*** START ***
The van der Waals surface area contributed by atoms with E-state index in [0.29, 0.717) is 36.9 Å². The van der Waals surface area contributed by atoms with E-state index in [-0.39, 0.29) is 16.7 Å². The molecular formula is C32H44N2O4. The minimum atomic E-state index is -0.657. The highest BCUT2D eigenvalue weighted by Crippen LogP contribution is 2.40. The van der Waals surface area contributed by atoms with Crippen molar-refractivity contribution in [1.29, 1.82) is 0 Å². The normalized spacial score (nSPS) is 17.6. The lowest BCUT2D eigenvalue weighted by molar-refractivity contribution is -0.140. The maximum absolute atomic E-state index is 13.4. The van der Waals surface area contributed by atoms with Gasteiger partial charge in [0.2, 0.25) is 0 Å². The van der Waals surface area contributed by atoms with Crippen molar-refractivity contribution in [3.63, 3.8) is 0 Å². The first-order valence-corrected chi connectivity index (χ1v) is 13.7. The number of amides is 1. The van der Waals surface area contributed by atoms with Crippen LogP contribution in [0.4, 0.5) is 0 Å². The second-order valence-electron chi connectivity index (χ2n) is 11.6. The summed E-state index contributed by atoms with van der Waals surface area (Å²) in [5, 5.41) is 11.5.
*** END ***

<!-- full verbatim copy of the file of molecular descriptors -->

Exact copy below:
The van der Waals surface area contributed by atoms with E-state index in [0.29, 0.717) is 36.9 Å². The van der Waals surface area contributed by atoms with E-state index in [-0.39, 0.29) is 16.7 Å². The molecular formula is C32H44N2O4. The minimum atomic E-state index is -0.657. The highest BCUT2D eigenvalue weighted by Crippen LogP contribution is 2.40. The van der Waals surface area contributed by atoms with Crippen molar-refractivity contribution in [1.29, 1.82) is 0 Å². The normalized spacial score (nSPS) is 17.6. The lowest BCUT2D eigenvalue weighted by molar-refractivity contribution is -0.140. The maximum absolute atomic E-state index is 13.4. The van der Waals surface area contributed by atoms with Gasteiger partial charge in [0.2, 0.25) is 0 Å². The van der Waals surface area contributed by atoms with Crippen molar-refractivity contribution in [3.63, 3.8) is 0 Å². The first-order valence-corrected chi connectivity index (χ1v) is 13.7. The number of amides is 1. The van der Waals surface area contributed by atoms with Crippen LogP contribution in [0.4, 0.5) is 0 Å². The second-order valence-electron chi connectivity index (χ2n) is 11.6. The summed E-state index contributed by atoms with van der Waals surface area (Å²) in [5, 5.41) is 11.5.